The UN Assistance Mission in Afghanistan (UNAMA) reported 904 civilian deaths attributed to IEDs in 2010,[20] and another 444 in the first half of 2011, making IEDs the single largest killer of civilians in that period and marking a 17% increase over the same period of 2010, driven largely by increased use of pressure plate IEDs. June 2011 had the highest number of IED attacks ever recorded in a single month.[21]

UNAMA reported that pressure plate IEDs make up nearly two-thirds the devices used by AGEs. It observed that “most of the pressure plate IEDs used in Afghanistan contain approximately 20kg of explosive, more than twice that of a standard anti-tank mine, yet have the trigger weight of an anti-personnel mine. As a result of this design and configuration, each pressure plate IED serves as a massive anti-personnel mine with the capability of destroying a tank. Civilians who step or drive on these IEDS have no defense against them and little chance of survival.”[22]

Mine Action Program

Key institutions and operators

Body

Situation on 1 January 2011

National Mine Action Authority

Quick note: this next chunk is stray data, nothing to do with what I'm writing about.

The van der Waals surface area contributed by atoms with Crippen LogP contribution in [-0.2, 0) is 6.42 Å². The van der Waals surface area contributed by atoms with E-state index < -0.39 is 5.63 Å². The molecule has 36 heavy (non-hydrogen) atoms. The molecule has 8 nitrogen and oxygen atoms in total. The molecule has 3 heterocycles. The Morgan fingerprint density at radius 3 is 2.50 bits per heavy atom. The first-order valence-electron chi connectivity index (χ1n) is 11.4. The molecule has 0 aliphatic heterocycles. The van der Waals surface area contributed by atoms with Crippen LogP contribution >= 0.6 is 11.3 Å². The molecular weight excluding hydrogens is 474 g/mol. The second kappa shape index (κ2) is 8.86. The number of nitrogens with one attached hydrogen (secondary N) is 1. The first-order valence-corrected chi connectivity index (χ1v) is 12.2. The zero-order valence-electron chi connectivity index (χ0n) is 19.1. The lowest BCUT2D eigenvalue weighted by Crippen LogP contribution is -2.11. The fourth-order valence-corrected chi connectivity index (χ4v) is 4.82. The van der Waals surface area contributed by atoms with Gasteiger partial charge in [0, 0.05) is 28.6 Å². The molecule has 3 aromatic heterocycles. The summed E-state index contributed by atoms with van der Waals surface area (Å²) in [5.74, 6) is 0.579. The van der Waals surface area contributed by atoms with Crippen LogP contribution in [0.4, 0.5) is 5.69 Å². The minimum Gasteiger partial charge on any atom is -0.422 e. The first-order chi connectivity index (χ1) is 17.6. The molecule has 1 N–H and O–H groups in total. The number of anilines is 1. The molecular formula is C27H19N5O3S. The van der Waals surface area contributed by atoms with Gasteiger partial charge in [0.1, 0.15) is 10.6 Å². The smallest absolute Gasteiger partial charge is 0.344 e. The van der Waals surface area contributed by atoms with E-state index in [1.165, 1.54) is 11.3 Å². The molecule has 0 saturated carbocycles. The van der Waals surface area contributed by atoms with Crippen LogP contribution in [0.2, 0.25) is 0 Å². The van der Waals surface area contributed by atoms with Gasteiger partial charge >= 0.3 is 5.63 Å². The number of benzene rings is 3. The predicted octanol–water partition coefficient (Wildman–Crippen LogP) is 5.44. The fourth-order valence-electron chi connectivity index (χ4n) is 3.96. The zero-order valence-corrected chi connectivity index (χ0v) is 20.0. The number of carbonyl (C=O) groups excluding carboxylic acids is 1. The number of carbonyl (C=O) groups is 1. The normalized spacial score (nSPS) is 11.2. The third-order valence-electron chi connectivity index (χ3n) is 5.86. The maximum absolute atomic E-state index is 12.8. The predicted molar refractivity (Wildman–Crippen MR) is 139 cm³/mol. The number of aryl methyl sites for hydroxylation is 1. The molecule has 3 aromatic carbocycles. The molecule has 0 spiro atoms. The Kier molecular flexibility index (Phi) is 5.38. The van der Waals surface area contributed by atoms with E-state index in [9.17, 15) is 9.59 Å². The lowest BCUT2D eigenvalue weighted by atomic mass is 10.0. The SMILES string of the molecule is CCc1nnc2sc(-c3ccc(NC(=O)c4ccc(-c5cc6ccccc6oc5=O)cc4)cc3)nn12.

ANDMA/DMC

Mine action center

MACCA

International demining operators

NGOs: Danish Demining Group (DDG), HALO Trust

Commercial: DynCorps, EOD Technology (EODT), G4S, MineTech International, Reliance, RONCO Corporation

National demining operators

NGOs: Afghan Technical Consultants (ATC), Demining Agency for Afghanistan (DAFA), Mine Clearance Planning Agency (MCPA), Mine Detection and Dog Centre (MDC), Organization for Mine Clearance and Afghan Rehabilitation (OMAR)

Commercial: Afghan Campaign for Landmines, Asda Brothers Demining Company, Country Mine Clearance Company, Hemayatbrothers Demining International, Kabul Mine Clearance Company, Kardan Demining Group, and National Demining Support Services

International risk education (RE) operators

Association for Aid and Relief Japan, Danish Demining Group (DDG), Handicap international (HI)

National RE operators

GO: Ministry of Education

NGO: Afghan Mini Mobile Children’s Circus, Afghan Red Crescent

The Mine Action Programme of Afghanistan (MAPA), set up by the UN in 1989, is coordinated by MACCA, a project of the UN Mine Action Service (UNMAS) implemented by the UN Office for Project Services (UNOPS). MACCA, with 380 national staff, coordinates planning and delivery of mine action, sets priorities, maintains a national database of hazards recording the results of humanitarian mine action, and advocates for donor support to the program.[23]

MACCA has seven sub-offices called Area Mine Action Centers (AMACS)[24] to coordinate and monitor mine and ERW clearance activities in the provinces, and to liaise with other UN and international agencies, government departments, and Provincial Reconstruction Teams.[25]